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Mol Biochem Parasitol. 1990 Apr;40(1):1-12.

Plasmodium falciparum aldolase: gene structure and localization.

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Department of Molecular Biology, Behringwerke AG, Marburg, F.R.G.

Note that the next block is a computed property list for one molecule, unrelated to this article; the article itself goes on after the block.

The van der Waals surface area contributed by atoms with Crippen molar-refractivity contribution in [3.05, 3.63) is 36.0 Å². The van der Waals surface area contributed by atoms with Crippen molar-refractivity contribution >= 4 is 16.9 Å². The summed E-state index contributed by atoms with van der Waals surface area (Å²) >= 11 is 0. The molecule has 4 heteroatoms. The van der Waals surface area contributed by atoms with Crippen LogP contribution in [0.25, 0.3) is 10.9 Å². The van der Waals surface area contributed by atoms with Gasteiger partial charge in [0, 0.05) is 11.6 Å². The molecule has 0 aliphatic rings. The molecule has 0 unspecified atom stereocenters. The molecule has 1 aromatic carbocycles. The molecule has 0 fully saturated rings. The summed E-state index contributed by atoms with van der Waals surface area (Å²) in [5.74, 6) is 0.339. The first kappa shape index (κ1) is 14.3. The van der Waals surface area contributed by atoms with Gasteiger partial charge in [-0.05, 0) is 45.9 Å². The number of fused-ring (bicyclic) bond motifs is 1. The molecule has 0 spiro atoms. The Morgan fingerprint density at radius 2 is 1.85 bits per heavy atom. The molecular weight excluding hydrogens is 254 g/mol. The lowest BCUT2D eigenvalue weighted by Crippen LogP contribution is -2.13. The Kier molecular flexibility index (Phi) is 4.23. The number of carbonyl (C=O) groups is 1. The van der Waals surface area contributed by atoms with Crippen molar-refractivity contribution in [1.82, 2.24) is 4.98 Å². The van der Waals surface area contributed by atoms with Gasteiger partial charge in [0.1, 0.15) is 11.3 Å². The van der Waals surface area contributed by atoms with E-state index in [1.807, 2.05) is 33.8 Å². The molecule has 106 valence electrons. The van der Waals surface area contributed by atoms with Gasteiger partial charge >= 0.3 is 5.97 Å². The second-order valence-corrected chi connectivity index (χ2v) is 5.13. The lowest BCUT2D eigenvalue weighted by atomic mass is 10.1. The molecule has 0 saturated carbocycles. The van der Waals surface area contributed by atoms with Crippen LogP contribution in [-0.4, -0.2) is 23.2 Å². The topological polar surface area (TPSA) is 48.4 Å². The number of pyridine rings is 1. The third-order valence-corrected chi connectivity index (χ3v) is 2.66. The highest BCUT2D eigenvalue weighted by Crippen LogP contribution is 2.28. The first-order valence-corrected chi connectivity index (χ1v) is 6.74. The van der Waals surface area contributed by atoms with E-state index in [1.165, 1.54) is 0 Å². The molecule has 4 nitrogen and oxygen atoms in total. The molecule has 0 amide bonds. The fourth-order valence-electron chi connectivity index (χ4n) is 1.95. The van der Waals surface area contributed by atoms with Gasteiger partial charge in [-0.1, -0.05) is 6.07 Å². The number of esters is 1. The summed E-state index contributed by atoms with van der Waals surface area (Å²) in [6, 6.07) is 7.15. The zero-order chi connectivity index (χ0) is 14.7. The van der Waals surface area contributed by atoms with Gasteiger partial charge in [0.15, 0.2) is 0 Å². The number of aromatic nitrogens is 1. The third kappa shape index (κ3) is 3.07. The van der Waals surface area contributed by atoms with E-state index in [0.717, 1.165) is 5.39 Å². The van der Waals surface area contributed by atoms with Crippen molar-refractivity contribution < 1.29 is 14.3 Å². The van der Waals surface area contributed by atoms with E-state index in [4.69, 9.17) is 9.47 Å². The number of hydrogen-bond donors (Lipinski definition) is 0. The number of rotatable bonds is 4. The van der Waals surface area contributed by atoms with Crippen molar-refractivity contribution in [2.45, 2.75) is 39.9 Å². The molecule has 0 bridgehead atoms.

A genomic clone was isolated which codes for the fructose bisphosphate aldolase of Plasmodium falciparum. The aldolase gene is interrupted by one intron which divides the coding region into two exons. The first one codes for one amino acid only, the initiation methionine, while the second one encodes the residual 368 amino acids of the protein. The gene, which is represented only once in the genome, is transcribed at high rates as a 2.4-kb mRNA in the P. falciparum blood stage. The aldolase gene encodes a protein of 40,105 Da, which is 61-68% homologous to known eukaryotic aldolases. The protein was expressed in Escherichia coli cells in an unfused and enzymatically active form. Antisera raised against amino acids 9-96 recognize a 41-kDa protein band previously shown to protect monkeys against a P. falciparum infection. These antisera cross-react with aldolases of different species, which confirms the strong conservation of this enzyme during evolution. The aldolase could be localized in the cytoplasm of the parasite as an active and soluble form. An inactive form was found to be associated with the membrane fraction. Digestion data with phospholipase C suggest a membrane association of this polypeptide via a glycosylphosphatidylinositol anchor.

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